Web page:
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Extension Resources at the ARID Website

When it comes to agriculture, water is often our most important tool! To help our region learn about water resources and plan for water scarcity, the Agroecosystem Resilience in Times of Drought (ARID) project connects farmers, ranchers, land managers and scientists. The project includes a website with dozens of resources, and showcases information such as daily precipitation at various locations in the southern high plains. This project was funded by the USDA and was developed in collaboration among New Mexico State University, University of Oklahoma, and Oklahoma State University.

The main goal of the ARID project is to assist farmers, ranchers, land managers, and scientists in developing, communicating, and supporting drought resilience strategies. The website features many educational resources and an interactive map that allows you to access regional precipitation for up to the past 90 days.

Animations of ecosystems that form part of the ARID resources are shown in the image.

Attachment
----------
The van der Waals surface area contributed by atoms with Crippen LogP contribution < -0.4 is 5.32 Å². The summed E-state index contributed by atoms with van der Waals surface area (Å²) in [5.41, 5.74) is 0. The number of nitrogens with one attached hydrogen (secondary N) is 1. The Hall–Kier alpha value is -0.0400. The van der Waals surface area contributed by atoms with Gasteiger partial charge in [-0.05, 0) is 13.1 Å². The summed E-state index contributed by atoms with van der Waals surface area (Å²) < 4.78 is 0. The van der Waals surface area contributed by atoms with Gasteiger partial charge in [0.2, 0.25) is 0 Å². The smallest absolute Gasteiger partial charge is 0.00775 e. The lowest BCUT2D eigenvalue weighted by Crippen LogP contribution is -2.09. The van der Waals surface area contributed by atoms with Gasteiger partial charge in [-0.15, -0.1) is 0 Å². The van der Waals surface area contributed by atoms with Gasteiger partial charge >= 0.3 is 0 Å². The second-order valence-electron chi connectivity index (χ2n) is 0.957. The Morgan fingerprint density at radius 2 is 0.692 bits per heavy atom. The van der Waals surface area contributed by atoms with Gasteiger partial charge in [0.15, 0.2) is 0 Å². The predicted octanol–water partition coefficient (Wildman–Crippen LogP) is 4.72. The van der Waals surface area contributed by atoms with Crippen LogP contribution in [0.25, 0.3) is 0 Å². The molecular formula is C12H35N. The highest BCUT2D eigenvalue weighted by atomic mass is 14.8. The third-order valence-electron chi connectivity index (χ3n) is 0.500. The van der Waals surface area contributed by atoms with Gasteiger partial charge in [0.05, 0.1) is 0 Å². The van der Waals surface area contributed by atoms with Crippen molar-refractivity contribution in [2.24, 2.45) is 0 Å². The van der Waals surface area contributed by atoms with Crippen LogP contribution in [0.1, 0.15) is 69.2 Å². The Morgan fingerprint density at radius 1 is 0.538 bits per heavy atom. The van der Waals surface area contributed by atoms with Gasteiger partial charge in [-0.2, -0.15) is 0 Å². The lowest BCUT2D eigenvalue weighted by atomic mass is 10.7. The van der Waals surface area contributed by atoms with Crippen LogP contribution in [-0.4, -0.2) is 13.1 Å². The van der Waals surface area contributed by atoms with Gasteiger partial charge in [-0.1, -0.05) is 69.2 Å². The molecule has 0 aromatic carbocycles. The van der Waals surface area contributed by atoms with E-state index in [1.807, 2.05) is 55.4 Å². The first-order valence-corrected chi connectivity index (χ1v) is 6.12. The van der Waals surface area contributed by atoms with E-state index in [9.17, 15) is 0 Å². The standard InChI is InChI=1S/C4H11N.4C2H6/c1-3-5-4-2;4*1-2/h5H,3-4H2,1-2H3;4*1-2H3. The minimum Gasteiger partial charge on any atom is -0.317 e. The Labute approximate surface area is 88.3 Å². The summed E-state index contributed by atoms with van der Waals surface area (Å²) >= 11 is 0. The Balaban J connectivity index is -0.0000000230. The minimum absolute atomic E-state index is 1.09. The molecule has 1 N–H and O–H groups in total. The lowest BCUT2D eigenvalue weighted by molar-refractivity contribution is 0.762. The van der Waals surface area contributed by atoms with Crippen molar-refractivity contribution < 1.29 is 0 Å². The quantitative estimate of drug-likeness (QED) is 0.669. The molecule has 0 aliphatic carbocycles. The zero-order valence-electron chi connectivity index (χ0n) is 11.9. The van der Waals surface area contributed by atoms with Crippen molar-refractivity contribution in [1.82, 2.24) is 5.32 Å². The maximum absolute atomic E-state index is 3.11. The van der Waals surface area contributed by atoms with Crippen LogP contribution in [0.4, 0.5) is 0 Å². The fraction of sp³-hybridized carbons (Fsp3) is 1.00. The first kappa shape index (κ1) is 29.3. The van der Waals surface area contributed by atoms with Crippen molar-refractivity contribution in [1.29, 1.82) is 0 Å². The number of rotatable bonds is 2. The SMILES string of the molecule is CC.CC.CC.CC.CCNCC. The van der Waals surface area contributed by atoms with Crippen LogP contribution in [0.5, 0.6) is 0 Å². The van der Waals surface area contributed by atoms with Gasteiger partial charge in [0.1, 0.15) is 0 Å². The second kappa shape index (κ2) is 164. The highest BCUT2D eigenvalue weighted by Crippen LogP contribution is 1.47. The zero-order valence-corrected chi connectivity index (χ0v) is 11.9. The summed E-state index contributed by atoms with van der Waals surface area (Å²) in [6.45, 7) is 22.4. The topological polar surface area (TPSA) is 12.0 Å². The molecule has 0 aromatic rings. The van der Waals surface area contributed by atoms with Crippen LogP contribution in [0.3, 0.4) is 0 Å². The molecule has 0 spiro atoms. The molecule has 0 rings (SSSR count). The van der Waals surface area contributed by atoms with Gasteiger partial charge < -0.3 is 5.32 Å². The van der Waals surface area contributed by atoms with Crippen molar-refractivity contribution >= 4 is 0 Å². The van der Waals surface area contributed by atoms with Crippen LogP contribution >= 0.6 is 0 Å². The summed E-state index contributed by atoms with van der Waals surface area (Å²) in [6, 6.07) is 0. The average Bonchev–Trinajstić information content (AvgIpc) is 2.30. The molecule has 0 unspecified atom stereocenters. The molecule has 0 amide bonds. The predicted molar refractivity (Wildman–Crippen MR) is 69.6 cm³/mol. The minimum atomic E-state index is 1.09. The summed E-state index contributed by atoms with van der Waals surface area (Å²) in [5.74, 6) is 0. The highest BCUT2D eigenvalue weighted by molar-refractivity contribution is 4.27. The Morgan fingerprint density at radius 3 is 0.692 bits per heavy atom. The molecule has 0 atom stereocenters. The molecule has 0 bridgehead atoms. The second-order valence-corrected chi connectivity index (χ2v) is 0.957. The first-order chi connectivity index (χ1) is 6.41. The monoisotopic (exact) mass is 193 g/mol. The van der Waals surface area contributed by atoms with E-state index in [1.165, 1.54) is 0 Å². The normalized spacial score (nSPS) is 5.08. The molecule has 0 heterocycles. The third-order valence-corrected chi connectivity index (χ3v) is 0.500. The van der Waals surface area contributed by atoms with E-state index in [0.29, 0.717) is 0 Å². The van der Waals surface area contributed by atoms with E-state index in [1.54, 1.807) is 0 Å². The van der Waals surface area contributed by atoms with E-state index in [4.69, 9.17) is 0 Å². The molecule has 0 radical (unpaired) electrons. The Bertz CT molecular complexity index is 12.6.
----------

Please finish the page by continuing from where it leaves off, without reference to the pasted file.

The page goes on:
ARID resources include discussion of changing land use in the southern high plains and surrounding regions.

The ARID website has resources on topics including planning for drought resources, managing drought conditions, recovering from drought, how to protect your water resources, and alternate sources of income. The rainfall portal displays daily, weekly and monthly county-level daily precipitation maps generated by New Mexico State Climatologist Dr. Dave Dubois' team using data from CoCoRaHS (the Community Collaborative Rain Hail and Snow network). These maps include all counties in New Mexico and selected counties in Colorado, Oklahoma, Kansas and Texas.

In collaboration with Dr. Rossana Sallenave, Extension Aquatic Ecologist, NMSU Department of Extension Animal Science and Natural Resources, Dr. Catriana Steele of the USDA Southwest Climate Hub, and Dr. Kate Zeigler, Zeigler Geologic Consulting, the Innovative Media Research and Extension team produced two short videos for the ARID project, “Monitoring Well Water” and “Determining the Age of Well Water.” The videos address how groundwater managers and well owners can test the quality and quantity of water in their wells and learn about the time scale of recharge via tritium and carbon-14 dating. These videos can be viewed from the Resources header under Well Monitoring.

To learn more, go to or visit the ARID project on Twitter @AgroEcoResil, Facebook @AgroEcoResilience or Instagram @agroecoresilience.

For more information about this project contact the project director Dr. Caitriana Steele or email

Written by: Emalie Hames, Student Assistant and Jaqueline Magana, Student Assistant


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